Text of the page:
Opinion Space

From Wikipedia, the free encyclopedia
Jump to navigation Jump to search

Developed at UC Berkeley, "Opinion Space" (also known as The Collective Discovery Engine) is a new social media technology designed to help communities generate and exchange ideas about important issues and policies. The first iteration of the technology (Version 1.0) was launched on April 4, 2009 at UC Berkeley, and explored the question "Do you think legalizing marijuana is a good idea?" It has since undergone 4 different iterations, and been used in partnership with various organizations including The Occupy movement (Version 4.0, 5/24/2013) and the African Robots Network (Version 4.0, 5/25/2013). Opinion Space has also been used in collaboration with the United States State Department and the University of California's Berkeley Center for New Media (Version 2.0, 12/1/2009 and Version 3.0, 2/25/2012[1]) to gain public perspective on foreign policy issues. Then U.S.Secretary of State Hillary Rodham Clinton explained, "Opinion Space will harness the power of connection technologies to provide a unique forum for international dialogue. This is...an opportunity to extend our engagement beyond the halls of government directly to the people of the world" (2010).

The website uses data visualization and statistical analysis to present and develop public opinion and ideas. Opinion Space is a self-organizing system that uses an intuitive graphical "map" that displays patterns, trends, and insights as they emerge and employs the wisdom of crowds to identify and highlight the most insightful ideas. The system uses a game model that incorporates techniques from deliberative polling, collaborative filtering, and multidimensional visualization.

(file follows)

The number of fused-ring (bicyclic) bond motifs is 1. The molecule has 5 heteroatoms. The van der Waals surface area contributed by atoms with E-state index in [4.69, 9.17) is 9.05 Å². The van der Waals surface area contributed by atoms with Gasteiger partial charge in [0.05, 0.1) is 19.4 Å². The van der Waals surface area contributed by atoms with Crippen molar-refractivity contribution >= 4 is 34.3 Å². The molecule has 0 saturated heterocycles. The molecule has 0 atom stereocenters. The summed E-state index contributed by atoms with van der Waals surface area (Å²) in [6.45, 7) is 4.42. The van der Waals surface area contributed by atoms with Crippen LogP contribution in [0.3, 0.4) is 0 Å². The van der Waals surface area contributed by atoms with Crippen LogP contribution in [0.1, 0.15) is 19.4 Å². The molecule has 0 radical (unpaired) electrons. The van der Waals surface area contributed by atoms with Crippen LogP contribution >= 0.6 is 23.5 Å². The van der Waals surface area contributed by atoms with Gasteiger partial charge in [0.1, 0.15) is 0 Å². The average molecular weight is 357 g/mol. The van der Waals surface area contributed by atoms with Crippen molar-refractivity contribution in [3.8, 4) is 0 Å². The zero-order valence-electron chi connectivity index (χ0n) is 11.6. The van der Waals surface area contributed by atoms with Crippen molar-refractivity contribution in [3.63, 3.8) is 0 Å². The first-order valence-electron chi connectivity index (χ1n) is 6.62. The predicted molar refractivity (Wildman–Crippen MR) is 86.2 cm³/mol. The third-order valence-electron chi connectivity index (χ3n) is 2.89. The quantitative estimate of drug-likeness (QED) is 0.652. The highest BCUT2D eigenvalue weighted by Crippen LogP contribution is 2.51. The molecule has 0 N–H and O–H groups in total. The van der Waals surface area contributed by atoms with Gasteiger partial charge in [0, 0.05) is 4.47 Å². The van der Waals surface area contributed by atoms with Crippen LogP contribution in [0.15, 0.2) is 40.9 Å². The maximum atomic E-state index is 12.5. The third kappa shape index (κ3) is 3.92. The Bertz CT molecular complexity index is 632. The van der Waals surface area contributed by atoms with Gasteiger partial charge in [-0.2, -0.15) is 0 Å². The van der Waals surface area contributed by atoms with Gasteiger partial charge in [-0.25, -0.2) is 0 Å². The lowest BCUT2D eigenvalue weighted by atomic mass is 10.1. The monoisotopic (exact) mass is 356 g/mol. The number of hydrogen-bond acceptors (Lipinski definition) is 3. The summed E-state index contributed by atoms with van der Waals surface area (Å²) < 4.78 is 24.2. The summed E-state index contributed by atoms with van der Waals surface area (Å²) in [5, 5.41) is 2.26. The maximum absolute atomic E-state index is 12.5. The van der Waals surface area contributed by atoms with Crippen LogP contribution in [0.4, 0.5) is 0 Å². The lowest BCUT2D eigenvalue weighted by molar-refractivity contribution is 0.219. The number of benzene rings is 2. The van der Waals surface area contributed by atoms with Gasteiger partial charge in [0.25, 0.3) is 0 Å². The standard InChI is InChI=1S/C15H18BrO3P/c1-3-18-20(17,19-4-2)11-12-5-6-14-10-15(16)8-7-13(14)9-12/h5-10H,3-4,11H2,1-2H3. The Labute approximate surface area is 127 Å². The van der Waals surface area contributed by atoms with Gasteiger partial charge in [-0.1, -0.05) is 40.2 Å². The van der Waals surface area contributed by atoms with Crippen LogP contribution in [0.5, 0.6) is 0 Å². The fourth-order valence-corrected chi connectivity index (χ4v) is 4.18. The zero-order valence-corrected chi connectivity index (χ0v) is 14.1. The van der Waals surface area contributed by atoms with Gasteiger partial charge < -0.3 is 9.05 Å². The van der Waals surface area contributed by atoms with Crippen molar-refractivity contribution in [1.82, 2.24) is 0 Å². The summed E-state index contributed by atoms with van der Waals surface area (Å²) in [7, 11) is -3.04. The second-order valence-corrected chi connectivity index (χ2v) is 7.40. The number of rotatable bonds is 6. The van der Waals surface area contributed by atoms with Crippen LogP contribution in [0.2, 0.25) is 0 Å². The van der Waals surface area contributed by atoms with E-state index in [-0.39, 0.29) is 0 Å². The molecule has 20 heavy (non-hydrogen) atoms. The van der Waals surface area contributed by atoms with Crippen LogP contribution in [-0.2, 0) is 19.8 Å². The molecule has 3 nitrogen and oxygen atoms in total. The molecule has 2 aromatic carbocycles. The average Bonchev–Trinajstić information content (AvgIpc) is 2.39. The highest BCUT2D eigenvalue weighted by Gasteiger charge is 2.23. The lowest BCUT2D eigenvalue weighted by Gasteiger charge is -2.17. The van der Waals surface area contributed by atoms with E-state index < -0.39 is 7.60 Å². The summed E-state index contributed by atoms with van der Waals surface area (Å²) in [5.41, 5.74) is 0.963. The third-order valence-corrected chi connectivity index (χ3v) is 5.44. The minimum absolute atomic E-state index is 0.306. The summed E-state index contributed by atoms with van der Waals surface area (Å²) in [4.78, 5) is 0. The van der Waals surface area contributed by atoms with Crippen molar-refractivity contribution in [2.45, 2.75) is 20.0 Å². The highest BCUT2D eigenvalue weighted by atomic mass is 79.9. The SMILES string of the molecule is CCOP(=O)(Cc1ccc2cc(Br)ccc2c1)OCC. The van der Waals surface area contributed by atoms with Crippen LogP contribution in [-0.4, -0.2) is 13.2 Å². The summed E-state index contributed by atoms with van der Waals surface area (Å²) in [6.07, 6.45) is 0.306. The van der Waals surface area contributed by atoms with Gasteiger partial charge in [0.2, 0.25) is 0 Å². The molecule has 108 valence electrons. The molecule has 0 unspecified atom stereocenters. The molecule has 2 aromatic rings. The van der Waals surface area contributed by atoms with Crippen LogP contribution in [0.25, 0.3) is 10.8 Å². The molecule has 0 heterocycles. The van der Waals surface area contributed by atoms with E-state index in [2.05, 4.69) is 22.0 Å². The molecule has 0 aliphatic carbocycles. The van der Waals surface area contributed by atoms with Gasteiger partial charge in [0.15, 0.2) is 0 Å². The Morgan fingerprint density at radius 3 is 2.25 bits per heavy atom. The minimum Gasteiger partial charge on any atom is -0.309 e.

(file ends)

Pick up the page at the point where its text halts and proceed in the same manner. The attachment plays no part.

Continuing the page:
See also[edit]

Scholarly work[edit]

  • Distributed Spectral Dimensionality Reduction for Visualizing Textual Data. Sanjay Krishnan and Ken Goldberg. International Conference on Machine Learning (ICML) Workshop on Spectral Learning Methods, Atlanta, GA, June 2013.


  • Using a Social Media Platform to Explore How Social Media Can Enhance Primary and Secondary Learning. Sanjay Krishan, Ken Goldberg, Yuko Okubo, Kanji Uchino. The Sixth Conference of MIT's Learning International Networks Consortium. June 2013


  • Social media and employee voice: the current landscape. Michael Silverman, Elmira Bakhshalian, Laura Hillman. CIPD Research Report on Sustainable Organization Performance. March 2013.


  • The Diversity Donut: Enabling Participant Control Over the Diversity of Recommended Responses. David Wong, Siamak Faridani, Ephrat Bitton, Bjoern Hartmann, Ken Goldberg. ACM International Conference on Computer Human Interaction (CHI). Vancouver, BC, Canada. May 2011.


  • Opinion Space: A Scalable Tool for Browsing Online Comments. Siamak Faridani, Ephrat Bitton, Kimiko Ryokai, Ken Goldberg. ACM International Conference on Computer Human Interaction (CHI). Atlanta, GA. April 2010.


  • A Spatial Model for Collaborative Filtering of Comments in an Online Discussion Forum. Ephrat Bitton. Proceedings of the ACM Conference on Recommender Systems.2009.



  1. ^ Department of State Launches New Tool to Foster Online Open Dialogue March 15, 2010 http://www.state.gov/r/pa/prs/ps/2010/03/138326.htm

External links[edit]